Location: Animal Parasitic Diseases LaboratoryTitle: Detection of Sarcocystis felis-like protozoon in South American wild felids from Brazil
|CANON-FRANCO, WILLIAM - Universidad De Caldas|
|LOPEZ-OROZCO, NATALIA - Universidade De Sao Paulo|
|CHRISTOFF, ALEXANDRE - University Of Luterana|
|DE CASTILHO, CAMILA - Universidade De Sao Paulo|
|PACHECO DE ARAUJO, FLAVIO ANTONIO - Federal University Of Rio Grande Do Sul|
|VERMA, SHIV - Orise Fellow|
|SOARES, RODRIGO - Universidade De Sao Paulo|
|GENNARI, SOLANGE - Universidade De Sao Paulo|
Submitted to: Veterinary Parasitology
Publication Type: Peer Reviewed Journal
Publication Acceptance Date: 2/15/2016
Publication Date: 2/15/2016
Citation: Canon-Franco, W.A., Lopez-Orozco, N., Christoff, A.U., De Castilho, C.S., Pacheco De Araujo, F., Verma, S.K., Dubey, J.P., Soares, R.S., Gennari, S.M. 2016. Detection of Sarcocystis felis-like protozoon in South American wild felids from Brazil. Veterinary Parasitology. 217:15-20.
Interpretive Summary: Toxoplasmosis, caused by a single-celled parasite Toxoplasma gondii, continues to be public health problem worldwide. Felids (domestic and wild) are the main reservoirs of this infection because they are the only hosts that can excrete the environmentally resistant stage (oocyst) in their feces. Sarcocystis is a close relative of Toxoplasma and felids also excrete this parasite in their feces. Little is known of the prevalence these infections in South American wild felids. In the present study, authors found Sarcocystis felis DNA in five species of wild felids from Brazil, including of 6 of 22 Puma yagouaroundi, 4 of 7 Leopardus colocolo, 8 of 22 L. geoffroyi, 7 of 28 L. guttulus, 6 of 10 L. wiedii. The presence of the parasite was confirmed by electron microscopy in 1 Puma. Molecular relationships among Toxoplasma, Sarcocystis, and related coccidian of cats are discussed. These findings will be of interests to veterinarians, parasitologists, and pathologists.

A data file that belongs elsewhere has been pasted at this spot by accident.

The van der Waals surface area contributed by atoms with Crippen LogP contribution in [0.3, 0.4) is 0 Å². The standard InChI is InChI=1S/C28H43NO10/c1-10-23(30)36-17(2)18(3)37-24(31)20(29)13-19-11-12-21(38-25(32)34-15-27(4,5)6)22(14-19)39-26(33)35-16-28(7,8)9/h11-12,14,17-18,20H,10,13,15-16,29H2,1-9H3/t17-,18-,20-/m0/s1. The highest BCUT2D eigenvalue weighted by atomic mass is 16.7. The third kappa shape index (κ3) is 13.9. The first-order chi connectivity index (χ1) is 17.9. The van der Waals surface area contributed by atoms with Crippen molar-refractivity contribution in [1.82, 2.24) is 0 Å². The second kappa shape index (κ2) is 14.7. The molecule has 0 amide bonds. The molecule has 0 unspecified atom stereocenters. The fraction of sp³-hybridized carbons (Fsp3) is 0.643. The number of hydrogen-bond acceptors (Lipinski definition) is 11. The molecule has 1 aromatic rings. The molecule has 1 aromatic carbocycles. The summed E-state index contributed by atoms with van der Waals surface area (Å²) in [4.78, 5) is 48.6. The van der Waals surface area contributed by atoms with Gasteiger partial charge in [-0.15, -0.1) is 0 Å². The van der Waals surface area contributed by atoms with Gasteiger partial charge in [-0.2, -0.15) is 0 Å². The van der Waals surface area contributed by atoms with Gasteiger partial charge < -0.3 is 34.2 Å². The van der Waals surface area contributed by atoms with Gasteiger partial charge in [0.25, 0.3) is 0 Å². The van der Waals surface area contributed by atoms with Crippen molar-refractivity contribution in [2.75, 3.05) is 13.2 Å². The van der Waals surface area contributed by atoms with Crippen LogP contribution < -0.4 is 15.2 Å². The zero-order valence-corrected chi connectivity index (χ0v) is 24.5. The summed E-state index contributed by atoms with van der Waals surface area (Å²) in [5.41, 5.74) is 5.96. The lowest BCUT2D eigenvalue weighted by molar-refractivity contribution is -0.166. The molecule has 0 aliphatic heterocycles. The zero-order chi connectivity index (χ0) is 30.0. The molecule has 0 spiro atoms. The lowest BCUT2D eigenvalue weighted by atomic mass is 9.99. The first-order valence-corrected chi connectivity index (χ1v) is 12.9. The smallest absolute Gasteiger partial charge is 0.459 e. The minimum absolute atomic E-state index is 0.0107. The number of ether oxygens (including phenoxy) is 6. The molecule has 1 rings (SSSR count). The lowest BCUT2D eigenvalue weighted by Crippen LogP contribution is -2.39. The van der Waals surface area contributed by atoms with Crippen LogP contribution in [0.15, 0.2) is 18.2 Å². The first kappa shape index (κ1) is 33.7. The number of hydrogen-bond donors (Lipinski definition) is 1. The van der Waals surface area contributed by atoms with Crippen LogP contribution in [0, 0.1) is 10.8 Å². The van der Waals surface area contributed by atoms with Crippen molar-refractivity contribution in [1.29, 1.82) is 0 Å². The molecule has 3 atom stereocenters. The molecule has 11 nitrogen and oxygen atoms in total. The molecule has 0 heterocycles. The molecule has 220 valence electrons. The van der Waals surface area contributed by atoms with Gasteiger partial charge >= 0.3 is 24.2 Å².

Technical Abstract: Wild felids are thought to share parasites with domestic cats. However, little is known of the coccidian parasites of wild felids. Weinvestigated the presence of Sarcocystis spp. in tissues of six species of Neotropical small felids killed in road accidents in the state of Rio Grande do Sul, Brazil by using microscopic and molecular techniques. Sarcocystis DNA, detected by PCR-DNA sequencing at the ITS-1 locus, was found in tissues of 6 of 22 Puma yagouaroundi, 4 of 7 Leopardus colocolo, 8 of 22 L. geoffroyi, 7 of 28 L. guttulus, 6 of 10 L. wiedii, and the only L. pardalis examined was negative. DNA of Sarcocystis spp. was detected in 49 of 345 tissue samples, including skeletal muscle, tongue, diaphragm, brain, heart, and ocular muscles. Histological sections of 28 positive tongue samples by PCR-DNA were histologically examined, S. felis–like sarcocysts was detected in 2 P. yagouaroundi and 2 L. guttulus. By electron microscopy, sarcocysts from a P. yagouaroundi were identical to S. felis from domestic cats in the USA. In addition, 22 of the 49 PCR positive samples were sequenced showed 97% similarity to previously describe isolates of Sarcocystis felis. The phylogenetic relationship indicated that S. felis is quite different to species which employ opossums as their definitive host. This is the first report on the occurrence of S. felis parasites in small wild cats from Brazil.